In reviewing a circuit court's determination of adverse possession, we accept the circuit court's factual findings unless they are clearly erroneous. We review de novo whether those facts fulfill the legal standard for adverse possession. Our standard of review is the same regarding the doctrine of acquiescence.


Pursuant to Wis. Stat. § 893.25(2)(a) and (b), real estate is possessed adversely only if “the person possessing it, in connection with his or her predecessors in interest, is in actual continued occupation under claim of title, exclusive of any other right,” and [o]nly to the extent that it is actually occupied.” In addition, the property must be “protected by a substantial enclosure” or “usually cultivated or improved.” Pursuant to § 893.25(1), the adverse possession must be uninterrupted for twenty years.

In order to constitute adverse possession, “the use of the land must be open, notorious, visible, exclusive, hostile and continuous, such as would apprise a reasonably diligent landowner and the public that the possessor claims the land as his own.” “Hostile” in this context does not mean a deliberate and unfriendly animus; rather, the law presumes the element of hostile intent if the other requirements of open, notorious, continuous, and exclusive use are satisfied. “Both ... the fact of possession and its real adverse character” must be sufficiently open and obvious to “apprize the true owner ... in the exercise of reasonable diligence of the fact and of an intention to usurp the possession of that which in law is his own....” The size and nature of the disputed area are relevant in deciding if the use is sufficient to apprise the true owner of an adverse claim.

The party seeking to claim title by adverse possession bears the burden of proving the elements by clear and positive evidence. The evidence must be strictly construed against the claimant and all reasonable presumptions must be made in favor of the true owner. One of these presumptions is that “actual possession is subordinate to the right of [the true] owner.”

Steuck Living Trust v. Easley, 2010 WI App 74, ¶¶ 11–15, 325 Wis.2d 455, 785 N.W.2d 631 (citations omitted; footnote omitted).

¶ 11 Here, the evidence of adverse possession centers on the Wilcoxes' predecessors in interest, the Somas, and, like the parties, we focus our attention on the Somas' time as possessors. The titleholders do not argue that any relevant aspect of the possession changed when the Wilcoxes purchased the Somas' property.

¶ 12 As to the Somas, the evidence showed that they subjectively held the correct belief that they did not own the lakefront strip and also subjectively held the incorrect belief that their use of the property was with the permission of the true owner. Thus, it is undisputed that the Somas did not actually intend to possess the disputed property to the exclusion of the rights of others. The titleholders argue that this lack of actual intent is fatal. The titleholders assert that [i]ntention is part of the court's inquiry—not intent to injure, but intention to claim exclusive right.” Under the titleholders' view of adverse possession law, the required showing of “hostile” possession cannot be met if the possessor lacks a subjective intent to claim the exclusive right to possess.5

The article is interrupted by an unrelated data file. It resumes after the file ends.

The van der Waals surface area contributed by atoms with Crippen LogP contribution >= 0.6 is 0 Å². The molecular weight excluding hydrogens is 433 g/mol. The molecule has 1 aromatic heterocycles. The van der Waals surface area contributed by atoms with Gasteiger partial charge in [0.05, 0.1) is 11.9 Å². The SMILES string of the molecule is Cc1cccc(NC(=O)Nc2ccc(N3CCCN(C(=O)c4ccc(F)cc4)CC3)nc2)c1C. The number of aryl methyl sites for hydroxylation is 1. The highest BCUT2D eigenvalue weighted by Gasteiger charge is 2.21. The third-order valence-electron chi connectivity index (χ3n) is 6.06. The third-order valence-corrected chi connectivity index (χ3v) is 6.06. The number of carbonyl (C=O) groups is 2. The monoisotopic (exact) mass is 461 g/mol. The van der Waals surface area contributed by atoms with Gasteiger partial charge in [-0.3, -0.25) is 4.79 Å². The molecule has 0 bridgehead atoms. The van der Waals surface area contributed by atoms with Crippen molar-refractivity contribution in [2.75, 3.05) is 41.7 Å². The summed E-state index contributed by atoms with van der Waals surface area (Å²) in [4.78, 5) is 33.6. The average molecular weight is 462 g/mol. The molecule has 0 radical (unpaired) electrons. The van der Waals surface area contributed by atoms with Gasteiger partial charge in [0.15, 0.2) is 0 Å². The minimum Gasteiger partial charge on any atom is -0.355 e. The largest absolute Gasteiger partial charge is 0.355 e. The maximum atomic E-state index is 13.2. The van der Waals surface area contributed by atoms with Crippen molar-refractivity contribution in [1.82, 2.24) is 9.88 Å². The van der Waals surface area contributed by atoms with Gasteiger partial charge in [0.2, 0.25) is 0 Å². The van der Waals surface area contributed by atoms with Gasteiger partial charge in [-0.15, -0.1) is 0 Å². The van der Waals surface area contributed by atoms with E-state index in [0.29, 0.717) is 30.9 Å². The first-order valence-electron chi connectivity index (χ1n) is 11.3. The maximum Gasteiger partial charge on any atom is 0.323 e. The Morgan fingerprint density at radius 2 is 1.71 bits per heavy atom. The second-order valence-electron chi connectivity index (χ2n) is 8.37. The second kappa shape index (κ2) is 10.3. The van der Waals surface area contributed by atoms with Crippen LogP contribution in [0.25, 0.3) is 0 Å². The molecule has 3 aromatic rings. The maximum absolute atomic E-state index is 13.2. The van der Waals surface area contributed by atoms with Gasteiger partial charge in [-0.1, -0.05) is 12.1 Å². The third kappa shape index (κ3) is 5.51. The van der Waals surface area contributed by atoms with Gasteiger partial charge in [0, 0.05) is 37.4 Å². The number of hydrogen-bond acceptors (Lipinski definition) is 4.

[348 Wis.2d 133]¶ 13 The titleholders' argument is in keeping with the reasoning of the circuit court. The circuit court concluded that the Somas did not have hostile intent because they disclaimed ownership of the lakefront strip and asked for permission to make improvements. According to the circuit court, the fact that the Somas asked for permission to improve the property, albeit from a non-owner, showed that the Somas had no intent that “their actions ... be hostile to any ownership interest.”

¶ 14 Although the circuit court's view of the law is understandable in light of numerous statements in adverse possession case law seeming to require actual subjective intent, we conclude that the circuit court erred. For the reasons explained below, we conclude that the Somas' subjective belief that they did not own the lakefront strip and had no intention of possessing it to the exclusion of others is not relevant.

¶ 15 Wisconsin adverse possession case law contains numerous statements which, if read in isolation, suggest that the subjective intent to hostilely possess property matters. Typically, such statements assert that proving adverse possession requires a showing of hostile intent in the sense of possession with intent to claim exclusive right to property. See, e.g.,Stone Bank Improvement Co. v. Vollriede, 11 Wis.2d 440, 447, 105 N.W.2d 789 (1960) (“ ‘To constitute adverse possession there must be the fact of possession and the hostile intention—the...

To continue reading

Request your trial
1 cases
  • Wilcox v. Estate of Hines
    • United States
    • Wisconsin Supreme Court
    • July 11, 2014
    ...ruling was issued on May 22, 2012. ¶ 12 The court of appeals reversed the decision of the circuit court. Wilcox v. Estate of Hines, 2013 WI App 68, 348 Wis.2d 124, 831 N.W.2d 791. The court of appeals first acknowledged “what might appear to be an inconsistency in adverse possession case la......

VLEX uses login cookies to provide you with a better browsing experience. If you click on 'Accept' or continue browsing this site we consider that you accept our cookie policy. ACCEPT